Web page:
Jim Hightower - Panama papers reveal scandalous hypocrisy

It's always educational to observe the behavior of wildlife in their natural habitat. For example, we learn that there's nothing more vicious than a wild animal that's cornered. I would add that there's nothing more devious than a top political or corporate official caught in a scandalous hypocrisy.

We're now bearing witness to this latter phenomenon, for a whole menagerie of political critters have recently been screeching and scrambling after being backed into a corner by the "Panama Papers." This is a trove of thousands of internet documents leaked to global media outlets, revealing that assorted billionaires, rich celebrities, corporate chieftains, and — yes — pious public officials have been hiding their wealth and dodging the taxes they owe by stashing their cash in foreign tax havens. Of course, we've known for a while that tax dodging is a common plutocratic scam, but the details from the leaked files of an obscure Panamanian law firm named Mossack Fonseca now gives us names to shame.

One is David Cameron, the ardently conservative prime minister of Britain, who has loudly declaimed tax sneaks in public. But — oops! — now we learn that his own super-wealthy father was a Mossack Fonseca client, and that David himself has profited from the stealth wealth he inherited from the elder Cameron's secret stash.

Trapped by the facts, the snarling, privileged prime minister used middle-class commoners as his shield, asserting that critics of his secluded wealth are trying to "tax anyone who (wants) to pass on their home... to their children." Uh-uh, David — we merely want to tax those who try to pass-off tax frauds on the public.

One of Cameron's partisans even claimed that critics "hate anybody who has a hint of wealth in them." No, it's the gross, self-serving hypocrisy of the elites that people hate. Yet now, doubling down on their hypocrisy, Cameron & Company have announced that they'll host an anticorruption summit meeting to address the problem of offshore tax evaders!

The global web of corruption involving thousands of superrich tax dodgers and money launderers that the Panama Paper reveal is an explosive scandal — yet, interestingly, very few names of the moneyed elite in our country have surfaced as players in Mossack Fonseca's Panamanian shell game. Perhaps U.S. billionaires and corporations are just more honest than those elsewhere.

Ha-ha-ha, just kidding! Not more honest, just luckier. You see, America's conniving richies don't have to go to Panama to set up an offshore flim flam — they have the convenience of hiding their money and wrongdoings in secret accounts created right here in states like Delaware and Nevada.

The "New York Times" notes that it's easier in some states to form a dummy money corporation than it is to get a fishing license. Indeed, the ease of doing it, and the state laws that provide strict secrecy for those hiding money, have made the U.S.A. a global magnet for international elites wanting to conceal billions of dollars from their own tax collectors, prosecutors ... and general public.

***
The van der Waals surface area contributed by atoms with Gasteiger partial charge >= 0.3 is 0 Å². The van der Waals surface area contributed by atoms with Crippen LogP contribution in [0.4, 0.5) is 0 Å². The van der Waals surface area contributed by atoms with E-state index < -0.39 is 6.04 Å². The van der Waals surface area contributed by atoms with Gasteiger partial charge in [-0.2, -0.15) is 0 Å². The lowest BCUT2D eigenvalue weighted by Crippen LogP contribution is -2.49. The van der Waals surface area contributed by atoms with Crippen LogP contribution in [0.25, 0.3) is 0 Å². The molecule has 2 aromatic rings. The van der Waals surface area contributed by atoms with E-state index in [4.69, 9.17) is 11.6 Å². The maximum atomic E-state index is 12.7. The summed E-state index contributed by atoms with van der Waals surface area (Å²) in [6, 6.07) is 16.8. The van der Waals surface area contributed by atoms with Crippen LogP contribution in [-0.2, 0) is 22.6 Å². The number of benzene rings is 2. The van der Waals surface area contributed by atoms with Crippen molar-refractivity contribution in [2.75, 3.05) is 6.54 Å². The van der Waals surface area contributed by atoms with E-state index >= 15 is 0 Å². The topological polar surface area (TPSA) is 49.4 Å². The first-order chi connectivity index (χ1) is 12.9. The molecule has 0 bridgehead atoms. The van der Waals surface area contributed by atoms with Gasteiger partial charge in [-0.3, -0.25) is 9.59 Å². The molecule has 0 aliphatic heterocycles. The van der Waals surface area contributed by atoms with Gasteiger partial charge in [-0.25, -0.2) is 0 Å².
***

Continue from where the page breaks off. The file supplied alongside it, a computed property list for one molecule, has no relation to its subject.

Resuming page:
State officials in Delaware even travel to Brazil, Israel, Spain and other nations to tell "the Delaware story," inviting rich foreign interests to stash their cash in corporate hideaways that the state sets up, no questions asked. Likewise, Nevada flashes a dazzling neon sign inviting the global rich to incorporate their very own shell corporations there, promising — shhhh — "minimal reporting and disclosing requirements." The money-hiding industry is so hot in Nevada that it attracted none other than Mossack Fonseca to get in the action by opening a branch office there.

The law firm is being branded as a criminal enterprise for the rich. okay, but it shares that shameful brand with our own state governments.

(Jim Hightower has been called American's most popular populist. The radio commentator and former Texas Commissioner of Agriculture is author of seven books, including "There's Nothing In the Middle of Road but Yellow Stripes and Dead Armadillos" and his new work, "Swim Against the Current: Even Dead Fish Can Go With The Flow".)

  • Category: Columns
  • Hits: 483

Sanborn — Sweet emotions

There were 78 residential home sales in March in the 12 Lakes Region communities covered by this report. The average sales price came in at $289,111 and the media price point was $195,950. That brings the total number of sales in the first quarter of 2016 to an even 200 at an average price of $301,551. There were 146 sales in the first quarter of 2015 at an average sales price $284,776. That's a 38 percent increase in total sales over last year so far, which means we are off to a pretty nice start!

If you like Aerosmith, you obviously like their song Sweet Emotions. It's a classic. Not sure what it is really all about, but I am sure that buying or selling a home has a lot of emotions involved in it and many of them are anything but "sweet." After all, it is the biggest financial transaction most people will ever make and money can make anyone crazy. It can be very stressful. There are all kinds of emotions wrapped up in a home buying/selling process and as real estate agents we are never quite sure which emotion a buyer or seller will have at any given time. There are many steps in a real estate transaction and with each gingerly step forward we brace for some sort of reaction that could range from a very reasonable reply to anger.

There seems to me to be two distinct kinds of buyers; those that want to buy a house because they just need a place to live and those looking to make an emotional connection with the property. The latter category of buyers could be a first time home buyer or they could be experienced buyers who are looking for that one special property that they really fall in love with.